[moving to zope3-dev]

Dmitry Vasiliev wrote:
> Stuart Bishop wrote:
>> Dmitry Vasiliev wrote:
>>> Also I've fixed broken tests, added CHANGES.txt and removed "utf-8"
>>> encoding because it doesn't work for me. For now the only reliable way
>>> to set encoding is through the configuration form.
>>
>> What was broken with the Unicode support? This change is a regression
>> as the
>> client encoding is now stuck with whatever the default client encoding
>> happens to be set to on the backend and allows the situation where the DA
>> and the backend are attempting to talk totally different encodings.
> 
> It seems that 'SET client_encoding TO UNICODE' doesn't work as expected
> in our configuration (we use 'cp1251' encoded database for historical
> reasons) so we always got an UnicodeError with this option.

If your getting a UnicodeError, this indicates a bug at the Python level.
I've just created a fresh database using CP1251 and PostgreSQL 8.1. Using
psql I can successfully connect to it, set the client_encoding to UTF8 and
insert UTF8 character sequences in, which PostgreSQL stores as CP1251
sequences. I can also repeat this with Python:

14:10:51~/lp $ psql -l
               List of databases
           Name           |  Owner   | Encoding
--------------------------+----------+----------
 foodb                    | stub     | WIN1251


Python 2.4.2 (#2, Mar  5 2006, 00:03:25)
[GCC 4.0.3 20060212 (prerelease) (Ubuntu 4.0.2-9ubuntu1)] on linux2
Type "help", "copyright", "credits" or "license" for more information.
>>> from psycopg import connect
>>> con = connect('dbname=foodb')
>>> cur = con.cursor()
>>> cur.execute('set client_encoding to utf8')
>>> cur.execute('show client_encoding')
>>> cur.fetchone()[0]
'utf8'
>>> cur.execute('delete from foo')
>>> cur.execute(u"insert into foo values ('\N{COPYRIGHT SIGN}')".encode('utf8'))
>>> cur.execute('select * from foo')
>>> print '\n'.join(r[0] for r in cur.fetchall())
©
>>> cur.execute(u"insert into foo values ('\N{BIOHAZARD SIGN} not in
cp1251')".encode('utf8'))
>>> cur.execute("SELECT * FROM foo")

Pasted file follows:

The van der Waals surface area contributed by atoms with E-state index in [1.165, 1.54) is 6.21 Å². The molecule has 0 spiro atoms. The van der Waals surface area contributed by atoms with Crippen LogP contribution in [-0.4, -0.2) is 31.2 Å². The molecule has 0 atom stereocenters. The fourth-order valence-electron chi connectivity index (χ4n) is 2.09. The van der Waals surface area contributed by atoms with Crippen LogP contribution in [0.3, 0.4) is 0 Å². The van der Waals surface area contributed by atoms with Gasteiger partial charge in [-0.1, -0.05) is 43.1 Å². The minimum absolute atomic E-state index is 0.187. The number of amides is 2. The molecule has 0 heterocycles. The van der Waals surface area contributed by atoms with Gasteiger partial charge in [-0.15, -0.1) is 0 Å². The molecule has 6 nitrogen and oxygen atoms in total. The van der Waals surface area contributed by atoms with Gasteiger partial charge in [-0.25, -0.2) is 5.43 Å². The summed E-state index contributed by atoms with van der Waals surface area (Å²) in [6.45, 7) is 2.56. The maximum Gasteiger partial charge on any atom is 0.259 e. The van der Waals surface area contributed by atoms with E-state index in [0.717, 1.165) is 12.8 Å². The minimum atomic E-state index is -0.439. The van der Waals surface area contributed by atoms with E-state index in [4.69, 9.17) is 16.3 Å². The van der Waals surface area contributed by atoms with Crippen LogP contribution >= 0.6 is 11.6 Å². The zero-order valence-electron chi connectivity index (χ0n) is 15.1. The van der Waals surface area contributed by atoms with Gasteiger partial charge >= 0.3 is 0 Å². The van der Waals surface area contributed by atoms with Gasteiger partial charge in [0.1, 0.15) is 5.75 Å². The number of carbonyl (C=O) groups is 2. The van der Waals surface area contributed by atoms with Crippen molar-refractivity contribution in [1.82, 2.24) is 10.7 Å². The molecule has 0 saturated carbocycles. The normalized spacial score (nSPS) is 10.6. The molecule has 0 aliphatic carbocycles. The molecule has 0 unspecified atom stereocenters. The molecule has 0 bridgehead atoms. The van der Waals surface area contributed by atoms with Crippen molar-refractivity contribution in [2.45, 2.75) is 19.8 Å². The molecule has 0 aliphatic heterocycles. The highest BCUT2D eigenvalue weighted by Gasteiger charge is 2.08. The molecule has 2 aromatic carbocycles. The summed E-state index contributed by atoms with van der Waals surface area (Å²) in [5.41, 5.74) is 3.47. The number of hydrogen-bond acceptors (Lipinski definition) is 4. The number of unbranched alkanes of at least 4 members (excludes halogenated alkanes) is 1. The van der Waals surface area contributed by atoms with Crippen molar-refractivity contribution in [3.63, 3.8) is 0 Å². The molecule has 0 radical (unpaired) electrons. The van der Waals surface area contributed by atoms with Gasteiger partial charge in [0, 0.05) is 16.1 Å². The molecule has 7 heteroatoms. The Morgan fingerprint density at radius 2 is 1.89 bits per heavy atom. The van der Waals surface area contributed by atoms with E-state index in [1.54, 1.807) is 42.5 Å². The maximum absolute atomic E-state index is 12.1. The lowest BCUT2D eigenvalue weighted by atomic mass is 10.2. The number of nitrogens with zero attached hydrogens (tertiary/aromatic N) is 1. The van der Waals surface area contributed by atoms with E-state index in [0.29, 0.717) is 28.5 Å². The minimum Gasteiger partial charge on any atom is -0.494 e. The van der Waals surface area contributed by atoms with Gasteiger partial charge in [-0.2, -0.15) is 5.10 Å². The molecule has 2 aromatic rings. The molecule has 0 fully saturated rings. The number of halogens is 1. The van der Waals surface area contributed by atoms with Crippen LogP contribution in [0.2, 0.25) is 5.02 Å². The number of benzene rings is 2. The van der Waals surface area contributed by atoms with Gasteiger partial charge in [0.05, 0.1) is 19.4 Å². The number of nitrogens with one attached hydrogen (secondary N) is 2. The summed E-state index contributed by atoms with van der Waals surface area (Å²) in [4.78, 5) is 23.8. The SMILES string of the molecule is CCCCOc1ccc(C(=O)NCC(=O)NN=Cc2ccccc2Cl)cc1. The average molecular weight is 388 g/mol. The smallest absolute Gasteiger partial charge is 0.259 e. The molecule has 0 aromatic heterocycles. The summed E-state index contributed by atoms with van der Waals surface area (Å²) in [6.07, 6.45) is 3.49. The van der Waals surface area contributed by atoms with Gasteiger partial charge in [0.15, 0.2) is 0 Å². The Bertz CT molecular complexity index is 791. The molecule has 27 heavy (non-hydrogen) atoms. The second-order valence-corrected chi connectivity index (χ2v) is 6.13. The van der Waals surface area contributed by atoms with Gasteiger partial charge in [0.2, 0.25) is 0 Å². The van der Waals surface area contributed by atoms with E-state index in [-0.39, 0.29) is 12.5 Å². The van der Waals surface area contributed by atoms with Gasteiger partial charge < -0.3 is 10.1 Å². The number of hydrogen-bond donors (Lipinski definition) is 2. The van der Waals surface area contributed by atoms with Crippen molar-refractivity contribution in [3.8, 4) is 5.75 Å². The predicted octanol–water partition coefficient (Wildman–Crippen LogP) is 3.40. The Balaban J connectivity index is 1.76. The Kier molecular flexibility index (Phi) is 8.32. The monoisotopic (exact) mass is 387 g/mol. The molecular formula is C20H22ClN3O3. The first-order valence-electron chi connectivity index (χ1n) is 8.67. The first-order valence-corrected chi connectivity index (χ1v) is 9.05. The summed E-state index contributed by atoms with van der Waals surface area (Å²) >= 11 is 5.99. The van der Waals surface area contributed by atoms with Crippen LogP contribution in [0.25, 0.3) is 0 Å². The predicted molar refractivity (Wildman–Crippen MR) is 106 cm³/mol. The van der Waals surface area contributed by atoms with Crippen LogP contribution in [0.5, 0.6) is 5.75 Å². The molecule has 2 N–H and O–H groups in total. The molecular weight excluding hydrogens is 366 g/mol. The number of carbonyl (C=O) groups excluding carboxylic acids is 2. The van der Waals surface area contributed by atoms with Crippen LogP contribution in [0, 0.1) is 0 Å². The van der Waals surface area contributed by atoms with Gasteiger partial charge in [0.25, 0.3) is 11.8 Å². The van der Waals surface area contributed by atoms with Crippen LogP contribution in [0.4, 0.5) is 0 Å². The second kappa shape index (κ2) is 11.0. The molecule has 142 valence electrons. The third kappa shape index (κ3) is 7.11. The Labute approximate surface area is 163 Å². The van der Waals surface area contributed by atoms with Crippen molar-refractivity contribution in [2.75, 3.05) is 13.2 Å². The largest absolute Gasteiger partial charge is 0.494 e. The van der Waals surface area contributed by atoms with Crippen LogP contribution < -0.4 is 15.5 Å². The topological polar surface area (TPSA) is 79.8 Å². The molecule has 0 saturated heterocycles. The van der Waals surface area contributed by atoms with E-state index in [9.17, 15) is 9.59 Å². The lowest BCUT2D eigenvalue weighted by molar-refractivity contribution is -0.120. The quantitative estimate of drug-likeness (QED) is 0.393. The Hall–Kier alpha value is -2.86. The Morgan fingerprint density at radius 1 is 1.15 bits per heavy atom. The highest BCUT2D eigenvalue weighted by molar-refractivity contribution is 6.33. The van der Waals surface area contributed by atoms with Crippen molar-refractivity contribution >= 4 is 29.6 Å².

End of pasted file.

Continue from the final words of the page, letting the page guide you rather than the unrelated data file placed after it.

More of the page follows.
>>> print '\n'.join(r[0] for r in cur.fetchall())
©
 not in cp1251
>>>

PostgreSQL just issues a warning and silently drops characters it receives
that it cannot re-encode into the database encoding. Which is rather scary!

I think I know what might have been going on. The earlier patch neglected to
change getEncoding() to always return UTF-8. So the code in zope.app.rdb
that encodes the queries was encoding them to whatever getEncoding()
happened to return rather than UTF8.

Would you be happy with this if it works for you?

The alternative that meets my requirements would be to make the possible
encodings a Choice field of the encodings that recent PostgreSQL supports,
(which needs a mapping from the PostgreSQL naming to the Python naming). The
default would be UTF-8, and the connection would issue a 'SET
client_encoding' statement using the selected encoding rather than trusting
that whatever encoding has been selected in Z3 happens to be the default
client encoding. There would be a slight performance improvement with this
method in the case where a non-UTF8 database could receive data in its
native encoding, but I'd personally rather not have the added complexity.

>> If there is a reason you cannot communicate with your backend using UTF-8
>> after setting the client encoding to UTF-8, then a better approach for
>> the
>> DA would be to query the client encoding and use that which avoids the
>> possible mismatch (although this still means people are stuck using
>> whatever
>> the default encoding is on the backend).
> 
> MySQLDbDa already did this but some versions of MySQL returns wrong
> encoding name (see
> http://mail.zope.org/pipermail/zope3-users/2005-September/001033.html)
> so it was fixed to use getEncoding() method.
> 
> I think that input encoding name into the form not so big problem and
> moreover this solution works across different database versions.

Right. I'm only testing with PostgreSQL 8.1 here.

The getEncoding() approach isn't meaningful with database adapters that
accept Unicode strings which is becoming the norm. The idea that database
adapters will never be Unicode aware seems to have been embedded into Z3
quite deeply though :-( I guess we can allow getEncoding() to return None
for modern database drivers and make Z3 pass through queries as Unicode or
ASCII strings to driver in this case. I'm going to want to make the switch
to psycopg2 soon, and I think I'll need to sort this out in Z3 at that
point. I don't know yet if it will be better to maintain a single psycopgda
or if it will be better to split it into two products.

-- 
Stuart Bishop <[EMAIL PROTECTED]>
http://www.stuartbishop.net/

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